The World Economic Forum in Davos is one of the global events worth paying attention to. The crème de la crème of the world’s economic and political power unite in the Swiss city to tell the world their vision of the world. Or at least the vision they want the world to know. Among kings, politicians, businessmen, presidents of countries, even the pope himself, the days follow one another under a heavy snowfall that gives it a magical touch, although sometimes the reality of certain data puts the magic in the background. 67% of CEOs believe that technology, not humanity, is the key to the future of their companies. A fact that highlights the widespread confusion that inhabits the vision of the future of many of those who pull the strings of today’s world. I say many, but not all.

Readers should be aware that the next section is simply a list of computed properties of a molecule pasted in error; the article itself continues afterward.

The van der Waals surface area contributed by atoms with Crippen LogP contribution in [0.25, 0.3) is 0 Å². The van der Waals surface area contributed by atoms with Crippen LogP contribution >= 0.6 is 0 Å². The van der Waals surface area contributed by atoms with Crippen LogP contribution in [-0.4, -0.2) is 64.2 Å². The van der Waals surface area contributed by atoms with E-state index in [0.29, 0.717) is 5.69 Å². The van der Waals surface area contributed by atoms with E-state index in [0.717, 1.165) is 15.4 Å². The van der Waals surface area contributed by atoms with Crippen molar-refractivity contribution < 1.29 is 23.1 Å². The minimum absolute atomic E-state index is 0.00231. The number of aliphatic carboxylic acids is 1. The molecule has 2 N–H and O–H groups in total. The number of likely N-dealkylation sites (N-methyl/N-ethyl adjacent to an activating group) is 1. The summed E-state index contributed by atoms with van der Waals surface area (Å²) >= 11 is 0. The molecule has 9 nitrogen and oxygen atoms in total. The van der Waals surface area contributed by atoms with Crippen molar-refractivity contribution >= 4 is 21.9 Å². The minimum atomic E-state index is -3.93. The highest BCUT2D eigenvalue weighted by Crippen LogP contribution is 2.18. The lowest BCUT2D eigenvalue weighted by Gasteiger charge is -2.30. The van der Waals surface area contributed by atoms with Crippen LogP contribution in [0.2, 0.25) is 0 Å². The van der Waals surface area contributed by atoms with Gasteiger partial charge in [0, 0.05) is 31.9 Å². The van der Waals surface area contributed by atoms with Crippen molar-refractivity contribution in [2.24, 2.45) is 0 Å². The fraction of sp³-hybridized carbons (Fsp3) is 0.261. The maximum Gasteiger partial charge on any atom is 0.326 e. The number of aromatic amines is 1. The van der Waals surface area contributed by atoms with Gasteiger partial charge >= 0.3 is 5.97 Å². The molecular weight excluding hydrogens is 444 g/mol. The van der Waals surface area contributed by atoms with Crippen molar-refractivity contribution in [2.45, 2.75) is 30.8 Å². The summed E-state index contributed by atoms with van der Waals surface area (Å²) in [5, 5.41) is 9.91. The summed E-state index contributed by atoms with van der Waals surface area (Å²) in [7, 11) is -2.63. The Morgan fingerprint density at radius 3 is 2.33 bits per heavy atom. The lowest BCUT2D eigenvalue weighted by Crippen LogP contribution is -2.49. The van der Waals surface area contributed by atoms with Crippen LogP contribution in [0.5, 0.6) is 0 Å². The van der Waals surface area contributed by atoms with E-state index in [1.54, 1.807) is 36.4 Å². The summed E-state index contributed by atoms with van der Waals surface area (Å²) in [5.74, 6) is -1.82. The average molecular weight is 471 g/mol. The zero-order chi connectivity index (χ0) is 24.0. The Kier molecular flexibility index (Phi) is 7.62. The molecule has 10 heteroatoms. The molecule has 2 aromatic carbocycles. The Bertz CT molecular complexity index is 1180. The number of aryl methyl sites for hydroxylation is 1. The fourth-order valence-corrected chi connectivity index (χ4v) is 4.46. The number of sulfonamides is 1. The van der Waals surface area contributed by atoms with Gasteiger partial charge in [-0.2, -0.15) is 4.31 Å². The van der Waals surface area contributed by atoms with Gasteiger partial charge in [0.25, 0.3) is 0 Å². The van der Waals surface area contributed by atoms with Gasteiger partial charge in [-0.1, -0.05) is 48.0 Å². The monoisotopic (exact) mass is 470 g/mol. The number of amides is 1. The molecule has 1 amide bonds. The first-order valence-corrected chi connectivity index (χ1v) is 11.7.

Of the many interviews, one that stood out was with Jack Ma, CEO of corporate giant Alibaba. He talked about many things, including free trade, “don’t use trade as a weapon,” he asked. But what caught my attention the most was when he said that “it’s time to change the way we teach. It doesn’t make sense to teach skills that machines have. There are “soft skills” that humans will always have but machines cannot have. It’s those skills that we need to teach.” It is absolutely telling that Jack Ma has his eye on education. And not only does he get it right, but he reveals part of the challenges we face in this era of change, and puts the focus on the person, not just the machine.